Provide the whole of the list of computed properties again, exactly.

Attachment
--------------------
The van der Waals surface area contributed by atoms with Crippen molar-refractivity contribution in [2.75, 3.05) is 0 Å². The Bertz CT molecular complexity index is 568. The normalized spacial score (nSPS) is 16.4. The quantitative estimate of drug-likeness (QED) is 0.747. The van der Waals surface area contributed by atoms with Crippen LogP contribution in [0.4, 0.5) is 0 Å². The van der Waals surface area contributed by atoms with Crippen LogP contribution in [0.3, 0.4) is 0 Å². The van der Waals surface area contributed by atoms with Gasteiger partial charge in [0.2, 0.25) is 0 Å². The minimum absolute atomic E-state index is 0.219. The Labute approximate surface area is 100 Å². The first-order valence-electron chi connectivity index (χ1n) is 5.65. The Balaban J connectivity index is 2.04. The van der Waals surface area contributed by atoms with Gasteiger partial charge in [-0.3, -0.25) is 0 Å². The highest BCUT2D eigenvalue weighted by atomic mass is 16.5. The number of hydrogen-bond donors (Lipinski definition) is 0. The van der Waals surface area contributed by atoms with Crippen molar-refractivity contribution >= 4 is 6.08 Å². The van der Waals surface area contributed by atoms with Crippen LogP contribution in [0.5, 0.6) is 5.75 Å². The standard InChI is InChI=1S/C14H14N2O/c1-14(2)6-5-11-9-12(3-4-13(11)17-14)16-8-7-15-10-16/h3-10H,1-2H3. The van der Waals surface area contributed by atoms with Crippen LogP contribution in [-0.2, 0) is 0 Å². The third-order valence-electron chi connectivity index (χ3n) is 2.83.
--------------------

The van der Waals surface area contributed by atoms with Crippen molar-refractivity contribution in [2.75, 3.05) is 0 Å². The Bertz CT molecular complexity index is 568. The normalized spacial score (nSPS) is 16.4. The quantitative estimate of drug-likeness (QED) is 0.747. The van der Waals surface area contributed by atoms with Crippen LogP contribution in [0.4, 0.5) is 0 Å². The van der Waals surface area contributed by atoms with Crippen LogP contribution in [0.3, 0.4) is 0 Å². The van der Waals surface area contributed by atoms with Gasteiger partial charge in [0.2, 0.25) is 0 Å². The minimum absolute atomic E-state index is 0.219. The Labute approximate surface area is 100 Å². The first-order valence-electron chi connectivity index (χ1n) is 5.65. The Balaban J connectivity index is 2.04. The van der Waals surface area contributed by atoms with Gasteiger partial charge in [-0.3, -0.25) is 0 Å². The highest BCUT2D eigenvalue weighted by atomic mass is 16.5. The number of hydrogen-bond donors (Lipinski definition) is 0. The van der Waals surface area contributed by atoms with Crippen molar-refractivity contribution >= 4 is 6.08 Å². The van der Waals surface area contributed by atoms with Crippen LogP contribution in [0.5, 0.6) is 5.75 Å². The standard InChI is InChI=1S/C14H14N2O/c1-14(2)6-5-11-9-12(3-4-13(11)17-14)16-8-7-15-10-16/h3-10H,1-2H3. The van der Waals surface area contributed by atoms with Crippen LogP contribution in [-0.2, 0) is 0 Å². The third-order valence-electron chi connectivity index (χ3n) is 2.83.